Veganuary is a food event that began in the U.K.: an annual challenge run by a U.K. nonprofit that promotes and educates about veganism.
It encourages people to follow a vegan lifestyle for the month of January. The event began in 2014, and participation has more than doubled each year.
Some 400,000 people signed up for the 2020 campaign, and the organizers estimated that this represented the carbon dioxide equivalent of 450,000 airplane flights, and the lives of more than a million animals [source].
We love vegan foods, but can’t commit to an entire month of veganism. Still, we’ve had our eye out for interesting recipes to try.
One of these is the Aloo Tikki burger recipe, below.
If you like mashed potatoes and crispy fried food, aloo tikki is a must-try: a crispy vegan patty of mashed potatoes, seasoned with lots of herbs and curry spices (cilantro, garam masala and ginger, e.g.).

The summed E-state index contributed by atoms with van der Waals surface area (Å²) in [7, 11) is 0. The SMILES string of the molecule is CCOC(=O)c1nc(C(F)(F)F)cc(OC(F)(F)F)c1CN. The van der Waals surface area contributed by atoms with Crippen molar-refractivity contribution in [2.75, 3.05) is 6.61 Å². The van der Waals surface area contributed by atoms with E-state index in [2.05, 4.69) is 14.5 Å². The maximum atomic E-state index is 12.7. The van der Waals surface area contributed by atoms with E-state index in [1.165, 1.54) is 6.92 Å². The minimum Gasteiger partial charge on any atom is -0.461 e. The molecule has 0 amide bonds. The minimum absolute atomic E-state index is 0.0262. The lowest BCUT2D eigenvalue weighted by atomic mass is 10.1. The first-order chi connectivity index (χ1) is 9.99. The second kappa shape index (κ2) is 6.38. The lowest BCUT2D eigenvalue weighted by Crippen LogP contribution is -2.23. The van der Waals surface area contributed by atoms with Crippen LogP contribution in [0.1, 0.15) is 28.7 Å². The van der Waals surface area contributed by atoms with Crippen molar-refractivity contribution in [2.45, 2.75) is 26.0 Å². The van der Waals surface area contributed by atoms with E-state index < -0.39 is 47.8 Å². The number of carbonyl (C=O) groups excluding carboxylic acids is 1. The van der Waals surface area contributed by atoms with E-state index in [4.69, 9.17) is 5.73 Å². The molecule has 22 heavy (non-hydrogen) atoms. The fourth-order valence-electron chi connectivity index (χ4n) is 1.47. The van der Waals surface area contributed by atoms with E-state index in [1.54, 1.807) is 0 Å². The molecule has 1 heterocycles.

Some have called it India’s equivalent of hash brown potatoes [source].
Aloo tikki translates to potato patties or croquettes*. It’s a popular Indian street food that’s also made at home as an evening snack, served with chutney or [talk about fusion] ketchup.
The seasoned mashed potatoes are mixed with green peas and often onions, formed into patties and fried† until the skin turns crisp.
It’s a vegan snack, although some cooks add crumbled paneer, the fresh Indian cheese.
Aloo tikki originated on the Indian subcontinent: North India, Pakistan and Bangladesh. It’s served hot, with sides of sweet and/or savory chutney (consider coriander-mint chutney), and sometimes yogurt. The preparation in photo #5 adds sliced cucumbers.
Tina says that when that when McDonald’s opened in India, they needed meatless options for the vegetarian population.
India has a larger percentage of vegetarians than any other country—nearly 30%. The next closest nations have less than half that percentage (Switzerland, Taiwan and Israel, 13-14% [source]).
Veganism is a growing movement [source].